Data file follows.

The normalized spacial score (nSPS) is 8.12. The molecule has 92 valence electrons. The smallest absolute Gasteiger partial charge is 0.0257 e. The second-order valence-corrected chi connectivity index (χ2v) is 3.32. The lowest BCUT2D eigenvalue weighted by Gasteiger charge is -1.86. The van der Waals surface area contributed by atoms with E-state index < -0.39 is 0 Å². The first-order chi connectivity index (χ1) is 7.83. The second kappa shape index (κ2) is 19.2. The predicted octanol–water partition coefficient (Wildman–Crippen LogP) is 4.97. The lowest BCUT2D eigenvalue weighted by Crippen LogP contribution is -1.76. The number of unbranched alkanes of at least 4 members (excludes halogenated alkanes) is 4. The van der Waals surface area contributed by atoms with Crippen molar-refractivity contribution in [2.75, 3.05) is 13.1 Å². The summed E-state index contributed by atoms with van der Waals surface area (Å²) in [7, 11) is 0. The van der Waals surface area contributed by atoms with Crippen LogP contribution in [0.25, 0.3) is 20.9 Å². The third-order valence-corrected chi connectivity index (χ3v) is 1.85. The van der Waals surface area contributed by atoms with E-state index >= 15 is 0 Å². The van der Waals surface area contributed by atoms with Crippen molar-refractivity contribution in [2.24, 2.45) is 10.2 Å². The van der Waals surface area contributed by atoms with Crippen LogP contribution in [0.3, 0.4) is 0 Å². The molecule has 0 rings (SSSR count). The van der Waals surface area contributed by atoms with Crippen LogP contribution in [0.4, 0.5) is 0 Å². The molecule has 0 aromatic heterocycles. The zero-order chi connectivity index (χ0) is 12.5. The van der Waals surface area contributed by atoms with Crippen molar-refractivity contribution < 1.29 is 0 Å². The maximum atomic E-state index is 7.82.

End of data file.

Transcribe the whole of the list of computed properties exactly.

The normalized spacial score (nSPS) is 8.12. The molecule has 92 valence electrons. The smallest absolute Gasteiger partial charge is 0.0257 e. The second-order valence-corrected chi connectivity index (χ2v) is 3.32. The lowest BCUT2D eigenvalue weighted by Gasteiger charge is -1.86. The van der Waals surface area contributed by atoms with E-state index < -0.39 is 0 Å². The first-order chi connectivity index (χ1) is 7.83. The second kappa shape index (κ2) is 19.2. The predicted octanol–water partition coefficient (Wildman–Crippen LogP) is 4.97. The lowest BCUT2D eigenvalue weighted by Crippen LogP contribution is -1.76. The number of unbranched alkanes of at least 4 members (excludes halogenated alkanes) is 4. The van der Waals surface area contributed by atoms with Crippen molar-refractivity contribution in [2.75, 3.05) is 13.1 Å². The summed E-state index contributed by atoms with van der Waals surface area (Å²) in [7, 11) is 0. The van der Waals surface area contributed by atoms with Crippen LogP contribution in [0.25, 0.3) is 20.9 Å². The third-order valence-corrected chi connectivity index (χ3v) is 1.85. The van der Waals surface area contributed by atoms with E-state index >= 15 is 0 Å². The van der Waals surface area contributed by atoms with Crippen molar-refractivity contribution in [2.24, 2.45) is 10.2 Å². The van der Waals surface area contributed by atoms with Crippen LogP contribution in [0.3, 0.4) is 0 Å². The molecule has 0 rings (SSSR count). The van der Waals surface area contributed by atoms with Crippen LogP contribution in [0.4, 0.5) is 0 Å². The molecule has 0 aromatic heterocycles. The zero-order chi connectivity index (χ0) is 12.5. The van der Waals surface area contributed by atoms with Crippen molar-refractivity contribution < 1.29 is 0 Å². The maximum atomic E-state index is 7.82.